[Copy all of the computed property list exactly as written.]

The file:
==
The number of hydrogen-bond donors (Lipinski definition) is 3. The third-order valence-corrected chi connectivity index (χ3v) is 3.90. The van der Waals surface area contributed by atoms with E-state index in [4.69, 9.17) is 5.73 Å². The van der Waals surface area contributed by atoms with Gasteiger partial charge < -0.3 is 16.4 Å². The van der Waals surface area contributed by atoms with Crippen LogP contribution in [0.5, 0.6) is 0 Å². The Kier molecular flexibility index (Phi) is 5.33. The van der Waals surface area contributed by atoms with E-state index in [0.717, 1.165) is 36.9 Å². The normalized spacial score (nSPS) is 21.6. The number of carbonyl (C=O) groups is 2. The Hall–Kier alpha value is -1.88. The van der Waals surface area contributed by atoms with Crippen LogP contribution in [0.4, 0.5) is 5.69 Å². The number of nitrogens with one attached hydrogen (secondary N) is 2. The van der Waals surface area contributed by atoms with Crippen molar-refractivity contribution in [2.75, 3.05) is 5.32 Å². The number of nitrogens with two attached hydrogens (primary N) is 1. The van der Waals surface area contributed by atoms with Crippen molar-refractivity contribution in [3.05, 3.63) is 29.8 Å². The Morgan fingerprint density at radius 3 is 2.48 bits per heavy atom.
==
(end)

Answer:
The number of hydrogen-bond donors (Lipinski definition) is 3. The third-order valence-corrected chi connectivity index (χ3v) is 3.90. The van der Waals surface area contributed by atoms with E-state index in [4.69, 9.17) is 5.73 Å². The van der Waals surface area contributed by atoms with Gasteiger partial charge < -0.3 is 16.4 Å². The van der Waals surface area contributed by atoms with Crippen LogP contribution in [0.5, 0.6) is 0 Å². The Kier molecular flexibility index (Phi) is 5.33. The van der Waals surface area contributed by atoms with E-state index in [0.717, 1.165) is 36.9 Å². The normalized spacial score (nSPS) is 21.6. The number of carbonyl (C=O) groups is 2. The Hall–Kier alpha value is -1.88. The van der Waals surface area contributed by atoms with Crippen LogP contribution in [0.4, 0.5) is 5.69 Å². The number of nitrogens with one attached hydrogen (secondary N) is 2. The van der Waals surface area contributed by atoms with Crippen molar-refractivity contribution in [2.75, 3.05) is 5.32 Å². The number of nitrogens with two attached hydrogens (primary N) is 1. The van der Waals surface area contributed by atoms with Crippen molar-refractivity contribution in [3.05, 3.63) is 29.8 Å². The Morgan fingerprint density at radius 3 is 2.48 bits per heavy atom.